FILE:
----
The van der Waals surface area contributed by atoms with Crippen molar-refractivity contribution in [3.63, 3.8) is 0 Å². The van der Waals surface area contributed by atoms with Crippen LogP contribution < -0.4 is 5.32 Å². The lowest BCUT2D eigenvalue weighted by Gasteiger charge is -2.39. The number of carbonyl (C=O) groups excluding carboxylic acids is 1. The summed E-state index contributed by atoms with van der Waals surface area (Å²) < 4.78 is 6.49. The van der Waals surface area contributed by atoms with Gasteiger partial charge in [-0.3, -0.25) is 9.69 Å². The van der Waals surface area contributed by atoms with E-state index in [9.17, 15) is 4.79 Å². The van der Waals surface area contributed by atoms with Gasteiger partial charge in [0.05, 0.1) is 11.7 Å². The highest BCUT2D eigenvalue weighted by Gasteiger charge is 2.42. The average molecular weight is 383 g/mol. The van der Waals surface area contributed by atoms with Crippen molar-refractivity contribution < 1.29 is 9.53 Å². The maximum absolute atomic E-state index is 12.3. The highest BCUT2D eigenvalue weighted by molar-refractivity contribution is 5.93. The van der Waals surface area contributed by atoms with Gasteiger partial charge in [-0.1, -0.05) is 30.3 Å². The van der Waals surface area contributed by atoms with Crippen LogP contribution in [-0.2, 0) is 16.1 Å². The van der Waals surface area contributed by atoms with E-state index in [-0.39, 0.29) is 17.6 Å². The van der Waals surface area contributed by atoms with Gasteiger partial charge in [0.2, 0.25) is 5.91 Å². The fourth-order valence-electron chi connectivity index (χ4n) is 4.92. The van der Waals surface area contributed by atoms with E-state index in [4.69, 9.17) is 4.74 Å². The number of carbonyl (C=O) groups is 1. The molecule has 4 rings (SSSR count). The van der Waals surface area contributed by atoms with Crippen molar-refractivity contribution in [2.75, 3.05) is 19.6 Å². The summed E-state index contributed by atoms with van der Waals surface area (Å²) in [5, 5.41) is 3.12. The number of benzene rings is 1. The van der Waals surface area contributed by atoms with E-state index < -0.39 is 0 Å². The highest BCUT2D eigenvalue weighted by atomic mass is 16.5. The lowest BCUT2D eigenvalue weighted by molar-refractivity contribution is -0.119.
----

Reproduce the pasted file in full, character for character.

The van der Waals surface area contributed by atoms with Crippen molar-refractivity contribution in [3.63, 3.8) is 0 Å². The van der Waals surface area contributed by atoms with Crippen LogP contribution < -0.4 is 5.32 Å². The lowest BCUT2D eigenvalue weighted by Gasteiger charge is -2.39. The number of carbonyl (C=O) groups excluding carboxylic acids is 1. The summed E-state index contributed by atoms with van der Waals surface area (Å²) < 4.78 is 6.49. The van der Waals surface area contributed by atoms with Gasteiger partial charge in [-0.3, -0.25) is 9.69 Å². The van der Waals surface area contributed by atoms with E-state index in [9.17, 15) is 4.79 Å². The van der Waals surface area contributed by atoms with Gasteiger partial charge in [0.05, 0.1) is 11.7 Å². The highest BCUT2D eigenvalue weighted by Gasteiger charge is 2.42. The average molecular weight is 383 g/mol. The van der Waals surface area contributed by atoms with Crippen molar-refractivity contribution < 1.29 is 9.53 Å². The maximum absolute atomic E-state index is 12.3. The highest BCUT2D eigenvalue weighted by molar-refractivity contribution is 5.93. The van der Waals surface area contributed by atoms with Gasteiger partial charge in [-0.1, -0.05) is 30.3 Å². The van der Waals surface area contributed by atoms with Crippen LogP contribution in [-0.2, 0) is 16.1 Å². The van der Waals surface area contributed by atoms with E-state index in [-0.39, 0.29) is 17.6 Å². The van der Waals surface area contributed by atoms with Gasteiger partial charge in [0.2, 0.25) is 5.91 Å². The fourth-order valence-electron chi connectivity index (χ4n) is 4.92. The van der Waals surface area contributed by atoms with E-state index in [4.69, 9.17) is 4.74 Å². The number of carbonyl (C=O) groups is 1. The molecule has 4 rings (SSSR count). The van der Waals surface area contributed by atoms with Crippen molar-refractivity contribution in [2.75, 3.05) is 19.6 Å². The summed E-state index contributed by atoms with van der Waals surface area (Å²) in [5, 5.41) is 3.12. The number of benzene rings is 1. The van der Waals surface area contributed by atoms with E-state index < -0.39 is 0 Å². The highest BCUT2D eigenvalue weighted by atomic mass is 16.5. The lowest BCUT2D eigenvalue weighted by molar-refractivity contribution is -0.119.